I vaguely remember writing this short piece. I was looking through old work when I stumbled upon it and decided to make a few changes her and there. I may have posted it here before, but I’m too lazy to look.
There’s nothing left for me here, but that doesn’t mean I’m leaving.
I’ve grown accustomed to the ache, the longing to be elsewhere, which is what I feel most days. Some days, it’s all I can think about. Me grabbing what I can cram in Mama’s pink and brown suitcase and shoving his old car in gear, willing it to work at least across the state line. I don’t felt that way when he starts playing that old guitar, the one his father stole for him the Christmas he turned thirteen, that he doesn’t touch unless he’s been drinking. He coaxes such beautiful music from the instrument, it nearly makes up for his wreck of a voice, his hesitant delivery, the way he stumbles over words he should know.
“You don’t understand music,” he always tells me, but what he means is, “You know more that I do,” so I keep my mouth shut and listen to him. The music is like a lover, a more patient one than him, this would-be musician playing in our tiny, cramped living room
The winter night lurks outside the windows, waiting to creep in when the lights are off and we’re in bed, clothes scattered through the place, his hands wandering across my body, re-staking his claim to make sure my dreams of leaving don’t come true for a little while longer.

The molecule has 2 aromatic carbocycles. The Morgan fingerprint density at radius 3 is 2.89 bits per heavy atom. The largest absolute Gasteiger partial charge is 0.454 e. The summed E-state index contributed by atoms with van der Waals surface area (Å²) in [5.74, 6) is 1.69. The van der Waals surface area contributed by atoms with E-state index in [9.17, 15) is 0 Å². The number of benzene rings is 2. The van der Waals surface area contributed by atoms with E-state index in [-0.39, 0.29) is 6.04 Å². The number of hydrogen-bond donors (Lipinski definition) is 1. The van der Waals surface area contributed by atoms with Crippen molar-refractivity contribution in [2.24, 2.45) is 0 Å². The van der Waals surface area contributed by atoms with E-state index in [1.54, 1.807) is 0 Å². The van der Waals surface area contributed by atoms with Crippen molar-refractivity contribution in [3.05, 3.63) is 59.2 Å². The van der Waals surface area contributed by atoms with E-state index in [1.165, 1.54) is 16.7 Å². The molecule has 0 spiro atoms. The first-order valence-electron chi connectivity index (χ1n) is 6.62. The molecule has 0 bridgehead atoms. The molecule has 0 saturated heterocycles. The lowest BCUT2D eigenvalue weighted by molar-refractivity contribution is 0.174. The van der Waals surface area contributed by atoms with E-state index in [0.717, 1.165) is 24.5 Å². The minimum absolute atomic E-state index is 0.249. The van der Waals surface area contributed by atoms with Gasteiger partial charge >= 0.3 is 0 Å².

Mary, Queen of Eyeballs
Her reign had its ups and downs,
like the time Sir Bevel went blind and
begged for an audience, to which the
queen grudgingly agreed, sitting on
her throne—idly toying with two slick
eyeballs, fresh from the skull of Lady
Jordanson, late of the world as of ten
minutes ago—and waiting for Sir Bevel.
“Mine eyes failed me!” cried Sir Bevel
upon his arrival, and the queen sighed.
“You failed yourself,” she said and clapped
her hands once, prompting the guards to
seize Sir Bevel, who shrieked and carried on
until the queen held his sightless orbs and
decided they would adorn her crown, their
cloudy pupils close to her favorite shade of blue.
You buried your
regrets in the backyard
and they took root,
blooming every spring.
Rather than fight it,
you water them with
your tears and cut their
blossoms to adorn
your hair and spread
in your bathwater.
I visit you one still,
gray afternoon and find
you standing amidst
the overgrowth, the yard
practically taken over with
blood-dark petals, and you
say, “I’ll never sell this
damn house now, will I?”
Was it prophecy that made you cry?
Was it exiled tongues and luxurious bloodbaths?
The hills ringing with the screams of sons
stolen in the night and you, like Grendel’s mother,
running toward that awful sound, recalling
your newborn’s cry, that silver fulcrum on which
your heart first broke? No…the truth is harder
than that, offering the kind of hard clarity
that follows death or after a lover, seeking newness,
sheds you like an old coat, disappears into another life.
What then, Anna? What is left for us, poets without
a homeland, men and women saved from the fire
only to be drowned in the icy river? What is beautiful
now that voices are silenced again and hatred springs
from the head of a malignant Zeus? Would you save us
or would you smile and tell us to fight our own battles?
I long to see you in the doorway of The Stray Dog,
eye dark with promise, your lips like hot coals, and I’m
stuck in this time, breathing air that could spell my doom.
Save me a seat in that fabled café. I will find my way to you.